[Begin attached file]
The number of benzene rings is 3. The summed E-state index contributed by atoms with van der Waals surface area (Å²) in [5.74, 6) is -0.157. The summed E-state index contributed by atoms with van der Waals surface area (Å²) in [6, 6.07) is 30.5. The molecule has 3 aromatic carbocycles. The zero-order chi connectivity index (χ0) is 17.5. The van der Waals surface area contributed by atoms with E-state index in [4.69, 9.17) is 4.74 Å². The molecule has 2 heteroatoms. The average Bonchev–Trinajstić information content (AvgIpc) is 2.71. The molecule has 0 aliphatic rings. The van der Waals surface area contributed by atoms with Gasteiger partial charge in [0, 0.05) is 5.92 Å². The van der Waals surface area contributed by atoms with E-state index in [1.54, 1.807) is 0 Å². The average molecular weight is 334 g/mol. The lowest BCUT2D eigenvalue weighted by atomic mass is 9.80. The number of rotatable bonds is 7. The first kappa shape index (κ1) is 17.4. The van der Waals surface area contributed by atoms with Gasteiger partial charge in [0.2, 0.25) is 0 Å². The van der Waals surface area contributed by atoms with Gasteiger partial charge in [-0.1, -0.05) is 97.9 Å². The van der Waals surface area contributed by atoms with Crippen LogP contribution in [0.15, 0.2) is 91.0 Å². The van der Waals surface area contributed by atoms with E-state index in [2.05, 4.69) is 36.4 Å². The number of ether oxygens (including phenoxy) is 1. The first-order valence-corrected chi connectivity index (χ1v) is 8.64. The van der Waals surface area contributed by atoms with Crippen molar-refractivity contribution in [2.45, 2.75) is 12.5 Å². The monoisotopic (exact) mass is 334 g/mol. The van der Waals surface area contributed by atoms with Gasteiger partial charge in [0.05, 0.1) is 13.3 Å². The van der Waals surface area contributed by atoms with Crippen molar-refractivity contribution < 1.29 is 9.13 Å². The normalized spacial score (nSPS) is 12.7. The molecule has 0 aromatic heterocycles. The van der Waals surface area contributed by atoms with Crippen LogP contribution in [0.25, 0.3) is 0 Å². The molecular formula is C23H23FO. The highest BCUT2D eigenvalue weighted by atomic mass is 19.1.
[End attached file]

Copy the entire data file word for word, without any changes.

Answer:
The number of benzene rings is 3. The summed E-state index contributed by atoms with van der Waals surface area (Å²) in [5.74, 6) is -0.157. The summed E-state index contributed by atoms with van der Waals surface area (Å²) in [6, 6.07) is 30.5. The molecule has 3 aromatic carbocycles. The zero-order chi connectivity index (χ0) is 17.5. The van der Waals surface area contributed by atoms with E-state index in [4.69, 9.17) is 4.74 Å². The molecule has 2 heteroatoms. The average Bonchev–Trinajstić information content (AvgIpc) is 2.71. The molecule has 0 aliphatic rings. The van der Waals surface area contributed by atoms with Gasteiger partial charge in [0, 0.05) is 5.92 Å². The van der Waals surface area contributed by atoms with E-state index in [1.54, 1.807) is 0 Å². The average molecular weight is 334 g/mol. The lowest BCUT2D eigenvalue weighted by atomic mass is 9.80. The number of rotatable bonds is 7. The first kappa shape index (κ1) is 17.4. The van der Waals surface area contributed by atoms with Gasteiger partial charge in [0.2, 0.25) is 0 Å². The van der Waals surface area contributed by atoms with Gasteiger partial charge in [-0.1, -0.05) is 97.9 Å². The van der Waals surface area contributed by atoms with Crippen LogP contribution in [0.15, 0.2) is 91.0 Å². The van der Waals surface area contributed by atoms with E-state index in [2.05, 4.69) is 36.4 Å². The number of ether oxygens (including phenoxy) is 1. The first-order valence-corrected chi connectivity index (χ1v) is 8.64. The van der Waals surface area contributed by atoms with Crippen molar-refractivity contribution in [2.45, 2.75) is 12.5 Å². The monoisotopic (exact) mass is 334 g/mol. The van der Waals surface area contributed by atoms with Gasteiger partial charge in [0.05, 0.1) is 13.3 Å². The van der Waals surface area contributed by atoms with Crippen molar-refractivity contribution < 1.29 is 9.13 Å². The normalized spacial score (nSPS) is 12.7. The molecule has 0 aromatic heterocycles. The van der Waals surface area contributed by atoms with Crippen LogP contribution in [0.25, 0.3) is 0 Å². The molecular formula is C23H23FO. The highest BCUT2D eigenvalue weighted by atomic mass is 19.1.